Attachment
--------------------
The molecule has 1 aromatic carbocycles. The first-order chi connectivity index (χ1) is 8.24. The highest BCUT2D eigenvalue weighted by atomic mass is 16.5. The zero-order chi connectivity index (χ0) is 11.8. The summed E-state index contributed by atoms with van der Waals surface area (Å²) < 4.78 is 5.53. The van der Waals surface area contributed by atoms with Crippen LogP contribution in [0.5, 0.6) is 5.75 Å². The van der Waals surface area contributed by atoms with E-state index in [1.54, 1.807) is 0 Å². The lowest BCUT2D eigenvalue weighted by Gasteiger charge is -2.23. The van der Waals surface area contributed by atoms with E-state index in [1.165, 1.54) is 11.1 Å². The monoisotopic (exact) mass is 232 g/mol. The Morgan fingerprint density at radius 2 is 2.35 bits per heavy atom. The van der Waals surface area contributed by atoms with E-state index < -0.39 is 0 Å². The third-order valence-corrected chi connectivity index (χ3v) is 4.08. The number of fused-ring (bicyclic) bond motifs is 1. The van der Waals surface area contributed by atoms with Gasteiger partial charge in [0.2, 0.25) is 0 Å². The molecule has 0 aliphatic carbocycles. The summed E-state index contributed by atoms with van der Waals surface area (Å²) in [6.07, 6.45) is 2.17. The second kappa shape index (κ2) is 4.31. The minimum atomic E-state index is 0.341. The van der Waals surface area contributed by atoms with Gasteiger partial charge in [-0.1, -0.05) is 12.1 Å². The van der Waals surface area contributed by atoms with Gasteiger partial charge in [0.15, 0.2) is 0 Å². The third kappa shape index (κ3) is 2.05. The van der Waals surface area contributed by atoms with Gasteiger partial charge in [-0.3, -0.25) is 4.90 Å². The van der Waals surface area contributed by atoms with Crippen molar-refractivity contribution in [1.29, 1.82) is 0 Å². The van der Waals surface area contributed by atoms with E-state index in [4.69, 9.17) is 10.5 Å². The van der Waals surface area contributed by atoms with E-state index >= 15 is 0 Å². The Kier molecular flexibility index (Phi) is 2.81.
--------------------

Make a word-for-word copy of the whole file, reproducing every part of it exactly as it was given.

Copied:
The molecule has 1 aromatic carbocycles. The first-order chi connectivity index (χ1) is 8.24. The highest BCUT2D eigenvalue weighted by atomic mass is 16.5. The zero-order chi connectivity index (χ0) is 11.8. The summed E-state index contributed by atoms with van der Waals surface area (Å²) < 4.78 is 5.53. The van der Waals surface area contributed by atoms with Crippen LogP contribution in [0.5, 0.6) is 5.75 Å². The van der Waals surface area contributed by atoms with E-state index in [1.54, 1.807) is 0 Å². The lowest BCUT2D eigenvalue weighted by Gasteiger charge is -2.23. The van der Waals surface area contributed by atoms with E-state index in [1.165, 1.54) is 11.1 Å². The monoisotopic (exact) mass is 232 g/mol. The Morgan fingerprint density at radius 2 is 2.35 bits per heavy atom. The van der Waals surface area contributed by atoms with E-state index < -0.39 is 0 Å². The third-order valence-corrected chi connectivity index (χ3v) is 4.08. The number of fused-ring (bicyclic) bond motifs is 1. The van der Waals surface area contributed by atoms with Gasteiger partial charge in [0.2, 0.25) is 0 Å². The molecule has 0 aliphatic carbocycles. The summed E-state index contributed by atoms with van der Waals surface area (Å²) in [6.07, 6.45) is 2.17. The second kappa shape index (κ2) is 4.31. The minimum atomic E-state index is 0.341. The van der Waals surface area contributed by atoms with Gasteiger partial charge in [-0.1, -0.05) is 12.1 Å². The van der Waals surface area contributed by atoms with Gasteiger partial charge in [0.15, 0.2) is 0 Å². The third kappa shape index (κ3) is 2.05. The van der Waals surface area contributed by atoms with Gasteiger partial charge in [-0.3, -0.25) is 4.90 Å². The van der Waals surface area contributed by atoms with Crippen molar-refractivity contribution in [1.29, 1.82) is 0 Å². The van der Waals surface area contributed by atoms with E-state index in [4.69, 9.17) is 10.5 Å². The van der Waals surface area contributed by atoms with E-state index >= 15 is 0 Å². The Kier molecular flexibility index (Phi) is 2.81.